CHICAGO — When Adler Planetarium astronomer Mark Hammergren first heard the buzz about comet ISON last fall, he felt a familiar tinge of excitement.
The brightest comet in the last century. As vivid as a full moon in the night sky over Chicago. A once-in-a-lifetime, blazing spectacle.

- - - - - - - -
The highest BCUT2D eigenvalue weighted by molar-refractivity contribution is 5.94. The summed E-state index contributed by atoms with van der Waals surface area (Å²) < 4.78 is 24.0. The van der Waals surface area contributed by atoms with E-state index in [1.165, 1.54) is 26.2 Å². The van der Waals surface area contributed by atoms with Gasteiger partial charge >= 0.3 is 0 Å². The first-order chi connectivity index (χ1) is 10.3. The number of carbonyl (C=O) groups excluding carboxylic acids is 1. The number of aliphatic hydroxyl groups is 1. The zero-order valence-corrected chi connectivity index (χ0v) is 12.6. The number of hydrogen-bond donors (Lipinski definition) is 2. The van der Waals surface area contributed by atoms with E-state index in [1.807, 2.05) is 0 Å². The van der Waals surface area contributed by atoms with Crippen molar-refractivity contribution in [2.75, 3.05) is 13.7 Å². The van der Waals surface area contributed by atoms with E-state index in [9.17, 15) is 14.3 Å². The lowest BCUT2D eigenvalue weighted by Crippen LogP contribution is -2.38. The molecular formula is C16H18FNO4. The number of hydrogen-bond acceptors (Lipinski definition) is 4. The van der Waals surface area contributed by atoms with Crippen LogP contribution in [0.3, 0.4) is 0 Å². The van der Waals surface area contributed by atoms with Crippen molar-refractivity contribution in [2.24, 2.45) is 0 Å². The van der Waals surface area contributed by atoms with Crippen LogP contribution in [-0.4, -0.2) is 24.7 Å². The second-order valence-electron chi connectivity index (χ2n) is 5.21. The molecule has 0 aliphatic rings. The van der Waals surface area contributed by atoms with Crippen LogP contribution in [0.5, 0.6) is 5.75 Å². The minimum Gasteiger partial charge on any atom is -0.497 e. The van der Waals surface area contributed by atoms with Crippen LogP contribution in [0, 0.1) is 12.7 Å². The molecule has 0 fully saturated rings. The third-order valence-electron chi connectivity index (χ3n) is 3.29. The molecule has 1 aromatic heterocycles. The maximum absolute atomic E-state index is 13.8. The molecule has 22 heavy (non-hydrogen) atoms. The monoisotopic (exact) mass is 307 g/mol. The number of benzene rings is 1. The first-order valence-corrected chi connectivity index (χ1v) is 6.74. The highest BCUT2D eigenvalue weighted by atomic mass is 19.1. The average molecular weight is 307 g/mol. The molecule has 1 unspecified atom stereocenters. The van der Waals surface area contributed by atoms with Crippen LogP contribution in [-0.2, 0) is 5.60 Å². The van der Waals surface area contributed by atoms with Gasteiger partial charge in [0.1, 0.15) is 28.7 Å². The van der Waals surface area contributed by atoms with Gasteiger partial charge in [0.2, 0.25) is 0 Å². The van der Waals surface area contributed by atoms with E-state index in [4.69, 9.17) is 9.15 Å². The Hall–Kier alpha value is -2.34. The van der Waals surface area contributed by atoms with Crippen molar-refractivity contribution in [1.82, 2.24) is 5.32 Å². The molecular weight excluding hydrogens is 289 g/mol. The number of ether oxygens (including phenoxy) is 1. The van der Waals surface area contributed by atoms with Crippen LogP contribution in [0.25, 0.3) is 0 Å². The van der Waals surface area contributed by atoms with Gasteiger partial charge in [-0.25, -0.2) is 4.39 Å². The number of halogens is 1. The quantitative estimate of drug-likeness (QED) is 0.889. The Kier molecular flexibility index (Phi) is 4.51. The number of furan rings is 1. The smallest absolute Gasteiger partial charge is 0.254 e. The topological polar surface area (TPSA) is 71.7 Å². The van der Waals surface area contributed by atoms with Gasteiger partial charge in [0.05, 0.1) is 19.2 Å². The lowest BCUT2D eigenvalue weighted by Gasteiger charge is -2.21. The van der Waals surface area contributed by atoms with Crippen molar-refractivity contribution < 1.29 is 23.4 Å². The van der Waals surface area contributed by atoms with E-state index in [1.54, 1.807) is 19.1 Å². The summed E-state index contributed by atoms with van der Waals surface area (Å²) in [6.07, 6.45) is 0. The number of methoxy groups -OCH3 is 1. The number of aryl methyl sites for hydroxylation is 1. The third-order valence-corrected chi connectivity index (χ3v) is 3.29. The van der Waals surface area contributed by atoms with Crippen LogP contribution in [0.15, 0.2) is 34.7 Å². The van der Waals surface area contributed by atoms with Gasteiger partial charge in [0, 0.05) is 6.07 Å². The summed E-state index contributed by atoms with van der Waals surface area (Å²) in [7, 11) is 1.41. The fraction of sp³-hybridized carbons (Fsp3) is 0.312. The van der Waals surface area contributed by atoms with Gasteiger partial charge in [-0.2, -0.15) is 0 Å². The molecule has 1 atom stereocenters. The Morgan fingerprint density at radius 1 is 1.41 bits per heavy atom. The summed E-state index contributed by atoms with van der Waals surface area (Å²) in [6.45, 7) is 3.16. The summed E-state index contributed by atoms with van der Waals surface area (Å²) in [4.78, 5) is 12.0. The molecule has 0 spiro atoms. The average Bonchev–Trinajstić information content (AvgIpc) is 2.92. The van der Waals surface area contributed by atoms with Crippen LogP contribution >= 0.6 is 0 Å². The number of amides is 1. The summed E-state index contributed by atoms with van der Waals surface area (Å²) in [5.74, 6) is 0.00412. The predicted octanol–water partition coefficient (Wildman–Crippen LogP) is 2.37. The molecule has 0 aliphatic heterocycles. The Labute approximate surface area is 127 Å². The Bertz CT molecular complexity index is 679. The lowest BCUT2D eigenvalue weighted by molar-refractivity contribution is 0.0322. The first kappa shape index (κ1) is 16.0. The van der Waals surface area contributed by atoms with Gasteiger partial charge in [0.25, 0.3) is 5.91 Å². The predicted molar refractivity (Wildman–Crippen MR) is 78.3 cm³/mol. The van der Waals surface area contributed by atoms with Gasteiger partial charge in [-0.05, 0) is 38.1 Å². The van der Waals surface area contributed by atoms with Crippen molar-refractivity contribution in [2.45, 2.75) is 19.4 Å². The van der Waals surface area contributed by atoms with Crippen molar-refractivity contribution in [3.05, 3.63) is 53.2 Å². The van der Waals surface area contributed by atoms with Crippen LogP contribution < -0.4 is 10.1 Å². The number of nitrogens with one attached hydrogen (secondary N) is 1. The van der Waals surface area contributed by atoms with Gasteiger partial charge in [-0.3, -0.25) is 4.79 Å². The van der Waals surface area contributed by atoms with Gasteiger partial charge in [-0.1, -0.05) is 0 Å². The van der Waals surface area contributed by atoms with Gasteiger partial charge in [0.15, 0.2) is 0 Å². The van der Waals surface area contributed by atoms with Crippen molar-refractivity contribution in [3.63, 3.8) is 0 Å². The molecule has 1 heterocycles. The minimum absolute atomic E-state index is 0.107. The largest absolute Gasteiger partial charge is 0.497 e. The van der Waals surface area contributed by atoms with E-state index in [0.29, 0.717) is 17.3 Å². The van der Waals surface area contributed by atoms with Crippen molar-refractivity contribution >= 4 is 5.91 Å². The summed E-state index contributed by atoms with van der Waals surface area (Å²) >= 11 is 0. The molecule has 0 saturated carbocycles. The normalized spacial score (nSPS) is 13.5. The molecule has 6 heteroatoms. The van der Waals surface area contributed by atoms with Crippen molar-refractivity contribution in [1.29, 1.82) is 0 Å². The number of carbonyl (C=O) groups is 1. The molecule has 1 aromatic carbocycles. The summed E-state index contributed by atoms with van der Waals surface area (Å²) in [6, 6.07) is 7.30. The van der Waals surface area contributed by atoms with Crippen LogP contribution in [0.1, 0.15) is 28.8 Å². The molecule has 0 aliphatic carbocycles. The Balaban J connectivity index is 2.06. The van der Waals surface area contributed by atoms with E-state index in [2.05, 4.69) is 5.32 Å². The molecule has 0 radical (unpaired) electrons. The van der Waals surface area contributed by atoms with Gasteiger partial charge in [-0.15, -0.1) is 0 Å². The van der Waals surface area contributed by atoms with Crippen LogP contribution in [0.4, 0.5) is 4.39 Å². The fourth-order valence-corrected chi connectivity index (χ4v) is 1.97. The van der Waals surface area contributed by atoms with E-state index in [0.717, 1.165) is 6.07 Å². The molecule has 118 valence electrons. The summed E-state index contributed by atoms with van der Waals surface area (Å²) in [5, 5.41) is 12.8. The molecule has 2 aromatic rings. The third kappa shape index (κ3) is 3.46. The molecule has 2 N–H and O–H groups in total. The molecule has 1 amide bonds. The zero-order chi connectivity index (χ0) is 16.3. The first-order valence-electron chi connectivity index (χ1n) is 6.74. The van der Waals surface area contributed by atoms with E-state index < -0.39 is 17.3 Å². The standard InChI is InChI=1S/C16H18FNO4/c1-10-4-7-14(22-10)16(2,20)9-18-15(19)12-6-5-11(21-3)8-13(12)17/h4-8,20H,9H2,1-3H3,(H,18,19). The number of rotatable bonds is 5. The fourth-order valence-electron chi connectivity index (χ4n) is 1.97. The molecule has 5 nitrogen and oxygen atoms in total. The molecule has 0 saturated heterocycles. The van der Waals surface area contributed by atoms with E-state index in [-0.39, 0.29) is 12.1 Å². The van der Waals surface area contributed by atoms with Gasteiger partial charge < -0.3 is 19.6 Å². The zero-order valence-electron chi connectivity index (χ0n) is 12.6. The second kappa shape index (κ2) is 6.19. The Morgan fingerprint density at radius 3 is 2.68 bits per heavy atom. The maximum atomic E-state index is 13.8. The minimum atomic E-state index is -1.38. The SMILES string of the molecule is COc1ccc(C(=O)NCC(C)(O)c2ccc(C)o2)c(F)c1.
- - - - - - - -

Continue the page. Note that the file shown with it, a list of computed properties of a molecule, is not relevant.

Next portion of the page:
But as ISON zips closer to Earth’s orbit, the hunk of ice and dust has done something typically cometish: upended expectations.
Compared with original estimates, ISON is already dimmer than expected, reviving bitter…